# How does one make the wavefunction collapse into an eigenstate of a particular operator?

Say one has an unperturbed system that can be described with a wavefunction that is a superposition of many eigenstates. How does one make the wavefunction collapse into an eigenstate of say, the energy operator rather than say, an eigenstate of the momentum operator? In other words, what is the mechanism that decides into which eigenstate's operator the wavefunction collapses when a measurement is made?

• by making a measurement of the energy, one gets the eigenvalue for the energy operator – anna v Mar 15 '18 at 19:38
• If you are measuring energy (momentum), you will get an energy (momentum) eigenstate. – jobe Mar 15 '18 at 19:39
• I'd appreciate more details. How can one measure the energy instead of say the momentum? – AccidentalBismuthTransform Mar 15 '18 at 19:39

It's commonly (and correctly) said that quantum states collapse in a particular operator's basis when we "measure" the system in that basis. We can understand what's going on much better if we understand what a measurement really is.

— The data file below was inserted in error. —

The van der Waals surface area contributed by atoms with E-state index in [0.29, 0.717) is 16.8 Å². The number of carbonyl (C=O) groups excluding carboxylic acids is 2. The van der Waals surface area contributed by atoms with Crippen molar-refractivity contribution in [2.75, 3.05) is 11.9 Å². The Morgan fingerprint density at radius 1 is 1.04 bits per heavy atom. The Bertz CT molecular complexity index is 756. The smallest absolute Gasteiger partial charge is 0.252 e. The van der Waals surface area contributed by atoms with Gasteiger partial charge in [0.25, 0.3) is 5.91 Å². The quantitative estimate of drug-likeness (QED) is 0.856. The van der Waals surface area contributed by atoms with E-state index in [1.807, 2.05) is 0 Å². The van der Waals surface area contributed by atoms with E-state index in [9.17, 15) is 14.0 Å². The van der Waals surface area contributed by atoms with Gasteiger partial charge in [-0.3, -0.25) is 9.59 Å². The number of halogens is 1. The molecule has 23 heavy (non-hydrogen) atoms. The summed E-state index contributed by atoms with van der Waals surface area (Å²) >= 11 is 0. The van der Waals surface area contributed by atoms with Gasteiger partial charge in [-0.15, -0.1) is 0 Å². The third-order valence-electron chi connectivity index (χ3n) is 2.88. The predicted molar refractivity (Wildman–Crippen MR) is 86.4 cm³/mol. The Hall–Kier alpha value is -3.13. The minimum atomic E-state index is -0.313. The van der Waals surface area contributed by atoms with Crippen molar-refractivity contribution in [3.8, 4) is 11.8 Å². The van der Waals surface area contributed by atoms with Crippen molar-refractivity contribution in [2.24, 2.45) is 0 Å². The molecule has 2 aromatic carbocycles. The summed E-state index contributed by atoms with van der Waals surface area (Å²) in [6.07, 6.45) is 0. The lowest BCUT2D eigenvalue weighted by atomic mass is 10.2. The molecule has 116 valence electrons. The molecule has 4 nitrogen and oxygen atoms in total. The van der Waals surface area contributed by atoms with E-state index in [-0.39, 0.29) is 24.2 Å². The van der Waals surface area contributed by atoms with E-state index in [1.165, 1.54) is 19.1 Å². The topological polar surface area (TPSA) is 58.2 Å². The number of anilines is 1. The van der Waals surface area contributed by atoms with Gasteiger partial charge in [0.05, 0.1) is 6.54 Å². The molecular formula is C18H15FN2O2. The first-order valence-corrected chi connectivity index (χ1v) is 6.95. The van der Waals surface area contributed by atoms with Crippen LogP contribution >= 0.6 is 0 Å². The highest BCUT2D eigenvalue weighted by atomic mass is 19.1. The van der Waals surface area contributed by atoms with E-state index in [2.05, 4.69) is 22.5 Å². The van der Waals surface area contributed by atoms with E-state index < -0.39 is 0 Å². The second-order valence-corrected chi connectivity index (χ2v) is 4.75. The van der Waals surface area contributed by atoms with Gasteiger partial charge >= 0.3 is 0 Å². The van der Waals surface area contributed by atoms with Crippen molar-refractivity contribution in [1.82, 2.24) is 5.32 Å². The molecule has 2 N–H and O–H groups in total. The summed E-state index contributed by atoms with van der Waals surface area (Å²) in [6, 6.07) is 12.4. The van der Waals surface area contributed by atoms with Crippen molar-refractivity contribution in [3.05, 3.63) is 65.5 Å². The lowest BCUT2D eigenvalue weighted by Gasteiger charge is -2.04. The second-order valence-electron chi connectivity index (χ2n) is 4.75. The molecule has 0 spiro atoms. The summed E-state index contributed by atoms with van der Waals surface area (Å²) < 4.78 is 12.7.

Call the main system $S$ and call the operator into whose basis you want to collapse $\mathcal{O}_S$. Now add in another system $E$. Suppose we let $S$ interact with $E$ through an interaction operator $\mathcal{O}_S \otimes \mathcal{O}_E$ where $\mathcal{O}_E$ is some operator on $E$.

If $E$ and $\mathcal{O}_E$ are chosen such that after the interaction, the state of $E$ depends strongly on the initial state of $S$, then we have measured $S$. From the perspective of observations made on just $S$, $S$ will have collapsed in basis $\mathcal{O}_S$.

## Example

Suppose $S$ and $E$ are both two-level quantum systems. Let them interact through operator $$H_\text{interaction} / \hbar = g \left( \sigma_z \otimes \sigma_x \right) \, .$$